•       Ultimately, God sent the messiah who would bring God's blessing to the Jews and to all nations because of the covenant promise He had made to Abraham.

•       Gen 12 “I will bless you and will make you name great and through you all nations on the earth will be blessed.”


Jewish belief about Abraham

•       Jews knew how significant Abraham was in God's sight and how central he was in God's purposes – but they put it down to his personal merit before God, his good works.

•       Taught that he was the first of 7 men who by their merits brought back the Shikinah glory to indwell the tabernacle.

•       That Abraham began serving God at age 3

•       That His righteousness was made complete by circumcision and his anticipatory fulfilment of the Law.

•       Jewish prayer taught by the Rabbi's says the following (Manaseh 8) “Therefore thou, O Lord, God of the righteous, hast not appointed repentance for the righteous, for Abraham, Isaac, and Jacob, who did not sin against thee, but thou hast appointed repentance for me, who am a sinner.”

•       Book of Jubilees, probably dating to second century minimimizes the weaknesses of the patriarchs, and contains the statement “Abraham, was perfect in all his deeds with the Lord, and well-pleasing in righteousness all the days of his life (23:10)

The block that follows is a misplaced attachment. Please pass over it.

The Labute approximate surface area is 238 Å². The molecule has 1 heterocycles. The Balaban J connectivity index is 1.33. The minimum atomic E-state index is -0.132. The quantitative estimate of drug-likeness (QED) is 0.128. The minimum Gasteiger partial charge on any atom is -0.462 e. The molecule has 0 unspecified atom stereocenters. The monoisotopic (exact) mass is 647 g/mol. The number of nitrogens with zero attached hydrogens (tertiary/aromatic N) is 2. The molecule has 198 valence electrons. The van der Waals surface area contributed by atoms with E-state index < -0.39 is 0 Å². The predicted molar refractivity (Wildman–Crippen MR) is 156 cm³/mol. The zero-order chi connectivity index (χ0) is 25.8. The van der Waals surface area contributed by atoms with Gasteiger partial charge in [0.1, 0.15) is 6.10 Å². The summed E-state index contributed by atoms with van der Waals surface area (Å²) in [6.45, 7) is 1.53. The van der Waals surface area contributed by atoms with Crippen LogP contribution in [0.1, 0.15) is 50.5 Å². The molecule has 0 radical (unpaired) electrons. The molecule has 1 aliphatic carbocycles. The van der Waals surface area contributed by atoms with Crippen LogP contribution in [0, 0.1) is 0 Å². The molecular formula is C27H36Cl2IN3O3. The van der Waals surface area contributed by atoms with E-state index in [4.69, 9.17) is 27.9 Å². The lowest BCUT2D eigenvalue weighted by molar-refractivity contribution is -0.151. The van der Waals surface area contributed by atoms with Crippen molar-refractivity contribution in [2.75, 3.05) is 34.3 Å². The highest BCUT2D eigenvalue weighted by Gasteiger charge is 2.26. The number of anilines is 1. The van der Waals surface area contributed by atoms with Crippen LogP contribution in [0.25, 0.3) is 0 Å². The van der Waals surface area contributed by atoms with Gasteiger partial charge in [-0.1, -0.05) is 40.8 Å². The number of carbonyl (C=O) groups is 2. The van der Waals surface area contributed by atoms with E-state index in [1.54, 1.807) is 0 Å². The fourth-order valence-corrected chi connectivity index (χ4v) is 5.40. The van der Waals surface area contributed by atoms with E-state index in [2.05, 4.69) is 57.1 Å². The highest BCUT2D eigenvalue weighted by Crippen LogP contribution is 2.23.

•       So Paul basically takes the strongest Jewish argument and proves that they have got it  wrong. He takes the most likely candidate for justication by human works – and shows that even Abraham was not justified by His merit – but by grace through faith.



Rejects premise that Abraham can boast (1)

If Abraham were justified by works he would have something to boast about – but in fact, nobody has anything to boast about before God.

3:19, 27 – God's whole point in justifying by grace is that people will  not be able to point to anything they have done to deserve justification, in fact we all deserve just the opposite and will therefore have no reason to boast.


So rejects the premise outright and appeals to Scripture to support his  rejection. What does the Scripture say.


Gen 15:1-6: the context

•       Gen 12:1-2 = Call of Abraham

•       Gen 15:1-6 = how will fulfill this promise as I don't even have a son?

•       Gen 15:7-8,17-18 = formalizing of promise in covenant

•       Gen 17:9-11 = sign of the covenant like rainbow, symbol that covenant in place

•       Gen 21 = birth of Isaac at least 14 years later, probably more (waited 14 years for the first tangible evidence that God would fufill his promise

•       Gen 22 = sacrifice of Isaac. Willing to do because believed that God must fuflill his promise through Isaac, so God would have to raise him from the dead (Heb 11)


How was Abraham justified?

Counted/ reckoned

Genesis 15:6 credited to Him as righteousness